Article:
# Launch

Deep in my professional heart, I am a math teacher. Right now I am in higher education but I got my start in the middle school. Part of my job has been and will be teaching how to teach math, through methods courses and professional development. I enjoy this work, but really I am happiest when I am teaching mathematics, not when I am teaching about teaching mathematics.

My favorite part of this other aspect of my job (the teaching about teaching mathematics aspect) is having professional conversations about teaching and learning. I don’t enjoy being the expert. I do enjoy trying out new ideas and hearing how others think about mathematics, and about teaching and learning mathematics.

Ultimately, I have more to say than any one person ever wants to hear so I am starting a blog. I can talk and others who are interested can listen.

I write for publication, but I have more to say than any one journal probably wants to publish so I am starting a blog. I can try out my short-form ideas and decide which are worth sending on to other, more formal venues.

I come into contact with hundreds of current and future teachers every year through my courses, my conference presentations and professional development workshops. I often think about conversations I have had with these teachers long afterwards, but I have no way of following up with them so I am starting a blog. I hope to invite others into these conversations.

In the coming weeks, I’ll write about some of my current activities, including Connected Mathematics (CMP) workshops, my new job at Normandale Community College and my recent work at Minnesota State University, Mankato. I hope to write weekly and to attract readers who will share their ideas and constructive criticism. So set a bookmark for christopherdanielson.wordpress.com and let me know what you think.

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Chris – you have inspired me to do the same thing – but a little differently and with a little different focus – so thanks for the push – which really is what teaching is about – and enjoy my push-back at mdaunis.wordpress.com!

Interesting thing about teaching mathematics and teaching about teaching mathematics….I find that I can no longer separate them. I think I do best teaching about teaching mathematics through teaching mathematics. My AMTE presentation this year is how students (preservice teachers) have caught the pedagogy in surprising ways through their learning experiences in a math content course. And in methods classes, I can’t help but using the lens of learning specific mathematics to learn the methods and strategies. Even the business and biology students I had in a gen ed statistics course last year ended up with a good dose of how to teach mathematics and the ratiouale for it – and they never complained!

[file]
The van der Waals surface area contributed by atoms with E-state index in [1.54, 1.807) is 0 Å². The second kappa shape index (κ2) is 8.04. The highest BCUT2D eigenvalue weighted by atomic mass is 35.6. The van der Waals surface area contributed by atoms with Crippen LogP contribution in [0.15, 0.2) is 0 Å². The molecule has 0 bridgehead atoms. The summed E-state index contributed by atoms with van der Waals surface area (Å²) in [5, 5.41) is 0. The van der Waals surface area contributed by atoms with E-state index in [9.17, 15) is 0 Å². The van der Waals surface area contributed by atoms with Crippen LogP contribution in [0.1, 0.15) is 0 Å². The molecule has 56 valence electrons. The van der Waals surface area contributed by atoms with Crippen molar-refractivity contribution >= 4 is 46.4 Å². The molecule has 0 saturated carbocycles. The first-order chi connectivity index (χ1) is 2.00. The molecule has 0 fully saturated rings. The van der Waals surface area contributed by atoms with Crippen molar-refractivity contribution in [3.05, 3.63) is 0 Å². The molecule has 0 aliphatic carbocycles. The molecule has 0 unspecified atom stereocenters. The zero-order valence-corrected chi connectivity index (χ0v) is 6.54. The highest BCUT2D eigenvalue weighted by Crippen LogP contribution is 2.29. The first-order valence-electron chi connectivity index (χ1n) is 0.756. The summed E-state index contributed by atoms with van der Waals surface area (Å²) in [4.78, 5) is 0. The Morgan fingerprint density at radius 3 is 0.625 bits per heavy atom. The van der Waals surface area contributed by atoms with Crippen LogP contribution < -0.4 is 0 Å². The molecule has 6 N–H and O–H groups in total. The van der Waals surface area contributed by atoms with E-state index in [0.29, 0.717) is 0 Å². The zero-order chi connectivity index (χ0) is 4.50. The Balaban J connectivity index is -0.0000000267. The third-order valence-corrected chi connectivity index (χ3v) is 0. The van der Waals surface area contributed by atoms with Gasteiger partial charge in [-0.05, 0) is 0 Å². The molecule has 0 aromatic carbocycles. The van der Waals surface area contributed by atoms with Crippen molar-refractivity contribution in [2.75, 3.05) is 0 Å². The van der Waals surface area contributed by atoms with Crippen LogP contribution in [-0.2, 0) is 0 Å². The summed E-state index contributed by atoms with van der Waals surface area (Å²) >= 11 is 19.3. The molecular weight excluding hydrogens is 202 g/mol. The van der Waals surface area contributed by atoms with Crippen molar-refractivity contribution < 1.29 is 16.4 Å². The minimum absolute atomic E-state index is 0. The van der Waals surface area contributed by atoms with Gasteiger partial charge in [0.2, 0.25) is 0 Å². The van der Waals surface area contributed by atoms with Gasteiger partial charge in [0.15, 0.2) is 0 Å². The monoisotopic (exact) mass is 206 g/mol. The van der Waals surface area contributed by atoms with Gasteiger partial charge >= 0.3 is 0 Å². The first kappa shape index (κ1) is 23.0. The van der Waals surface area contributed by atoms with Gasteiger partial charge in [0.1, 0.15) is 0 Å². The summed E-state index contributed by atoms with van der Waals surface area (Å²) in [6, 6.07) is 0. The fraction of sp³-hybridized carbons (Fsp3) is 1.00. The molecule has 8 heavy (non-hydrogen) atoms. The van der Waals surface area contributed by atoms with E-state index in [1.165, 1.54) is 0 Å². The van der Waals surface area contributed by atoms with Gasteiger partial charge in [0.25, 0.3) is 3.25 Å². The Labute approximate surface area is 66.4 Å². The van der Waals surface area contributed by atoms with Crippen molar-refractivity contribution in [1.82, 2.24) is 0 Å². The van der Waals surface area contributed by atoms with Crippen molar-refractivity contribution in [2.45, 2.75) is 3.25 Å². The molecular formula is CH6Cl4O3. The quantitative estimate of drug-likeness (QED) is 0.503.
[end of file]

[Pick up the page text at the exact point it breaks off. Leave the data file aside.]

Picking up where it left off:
I often give my non-math-ed students a bit of my thinking about the teaching I am doing. Mine tend not to complain either; it’s unclear to me whether and how they benefit. I have some hypotheses, but no evidence. I do believe they benefit by understanding the ‘why’ behind my instructional decisions-they are better able to construct the storyline of the course when they know why we are doing what we are doing. And I believe that I force myself to make better decisions when I make them public. And whatever their future field, the example of applying critical thinking skills to one’s profession is a positive one to offer. But perhaps I am only justifying my own navel gazing. I’m not sure.

One thing that I know is relevant to your situation, Teresa, is that I realized this year how important it is for math educators to teach math content courses to people not involved in becoming teachers. In my new position I taught college algebra for the first time-a general math course. And I was reminded of the challenges of changing how we teach mathematics on a large scale-and even on a small scale. I struggled quite a bit with my textbook. If I struggle for a semester, with my substantial experience, knowledge base and training, then what of my methods students as they head into student teaching and new jobs in schools that don’t have the cultural and curricular support for change?